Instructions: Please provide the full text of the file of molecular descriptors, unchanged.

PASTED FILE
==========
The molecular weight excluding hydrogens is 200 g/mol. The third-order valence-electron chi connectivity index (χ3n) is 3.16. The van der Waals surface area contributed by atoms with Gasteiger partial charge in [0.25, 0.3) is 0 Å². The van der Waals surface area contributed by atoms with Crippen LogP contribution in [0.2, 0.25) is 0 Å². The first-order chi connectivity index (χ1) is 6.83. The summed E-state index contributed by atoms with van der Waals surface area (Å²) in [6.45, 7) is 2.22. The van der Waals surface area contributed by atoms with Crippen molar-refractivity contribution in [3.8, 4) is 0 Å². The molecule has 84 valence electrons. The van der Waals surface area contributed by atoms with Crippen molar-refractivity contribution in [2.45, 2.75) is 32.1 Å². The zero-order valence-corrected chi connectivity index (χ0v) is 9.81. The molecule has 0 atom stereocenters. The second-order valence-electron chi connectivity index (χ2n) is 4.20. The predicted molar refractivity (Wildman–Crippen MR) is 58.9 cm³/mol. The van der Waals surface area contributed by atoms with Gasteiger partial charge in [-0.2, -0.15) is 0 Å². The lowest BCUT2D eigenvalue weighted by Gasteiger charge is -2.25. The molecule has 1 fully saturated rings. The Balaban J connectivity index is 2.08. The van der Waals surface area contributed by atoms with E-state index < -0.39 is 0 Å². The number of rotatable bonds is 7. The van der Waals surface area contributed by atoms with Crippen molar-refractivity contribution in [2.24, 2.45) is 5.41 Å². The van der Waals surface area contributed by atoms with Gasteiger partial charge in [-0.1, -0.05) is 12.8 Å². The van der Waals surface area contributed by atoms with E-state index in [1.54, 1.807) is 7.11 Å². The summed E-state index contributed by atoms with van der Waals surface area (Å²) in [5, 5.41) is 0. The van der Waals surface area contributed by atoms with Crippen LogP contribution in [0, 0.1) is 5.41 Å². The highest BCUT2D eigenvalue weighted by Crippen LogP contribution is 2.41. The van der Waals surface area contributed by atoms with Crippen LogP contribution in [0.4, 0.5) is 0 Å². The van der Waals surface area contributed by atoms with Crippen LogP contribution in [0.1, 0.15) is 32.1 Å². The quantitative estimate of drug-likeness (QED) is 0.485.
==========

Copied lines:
The molecular weight excluding hydrogens is 200 g/mol. The third-order valence-electron chi connectivity index (χ3n) is 3.16. The van der Waals surface area contributed by atoms with Gasteiger partial charge in [0.25, 0.3) is 0 Å². The van der Waals surface area contributed by atoms with Crippen LogP contribution in [0.2, 0.25) is 0 Å². The first-order chi connectivity index (χ1) is 6.83. The summed E-state index contributed by atoms with van der Waals surface area (Å²) in [6.45, 7) is 2.22. The van der Waals surface area contributed by atoms with Crippen molar-refractivity contribution in [3.8, 4) is 0 Å². The molecule has 84 valence electrons. The van der Waals surface area contributed by atoms with Crippen molar-refractivity contribution in [2.45, 2.75) is 32.1 Å². The zero-order valence-corrected chi connectivity index (χ0v) is 9.81. The molecule has 0 atom stereocenters. The second-order valence-electron chi connectivity index (χ2n) is 4.20. The predicted molar refractivity (Wildman–Crippen MR) is 58.9 cm³/mol. The van der Waals surface area contributed by atoms with Gasteiger partial charge in [-0.2, -0.15) is 0 Å². The lowest BCUT2D eigenvalue weighted by Gasteiger charge is -2.25. The molecule has 1 fully saturated rings. The Balaban J connectivity index is 2.08. The van der Waals surface area contributed by atoms with E-state index < -0.39 is 0 Å². The number of rotatable bonds is 7. The van der Waals surface area contributed by atoms with Crippen molar-refractivity contribution in [2.24, 2.45) is 5.41 Å². The van der Waals surface area contributed by atoms with Gasteiger partial charge in [-0.1, -0.05) is 12.8 Å². The van der Waals surface area contributed by atoms with E-state index in [1.54, 1.807) is 7.11 Å². The summed E-state index contributed by atoms with van der Waals surface area (Å²) in [5, 5.41) is 0. The van der Waals surface area contributed by atoms with Crippen LogP contribution in [0, 0.1) is 5.41 Å². The highest BCUT2D eigenvalue weighted by Crippen LogP contribution is 2.41. The van der Waals surface area contributed by atoms with Crippen LogP contribution in [0.4, 0.5) is 0 Å². The van der Waals surface area contributed by atoms with Crippen LogP contribution in [0.1, 0.15) is 32.1 Å². The quantitative estimate of drug-likeness (QED) is 0.485.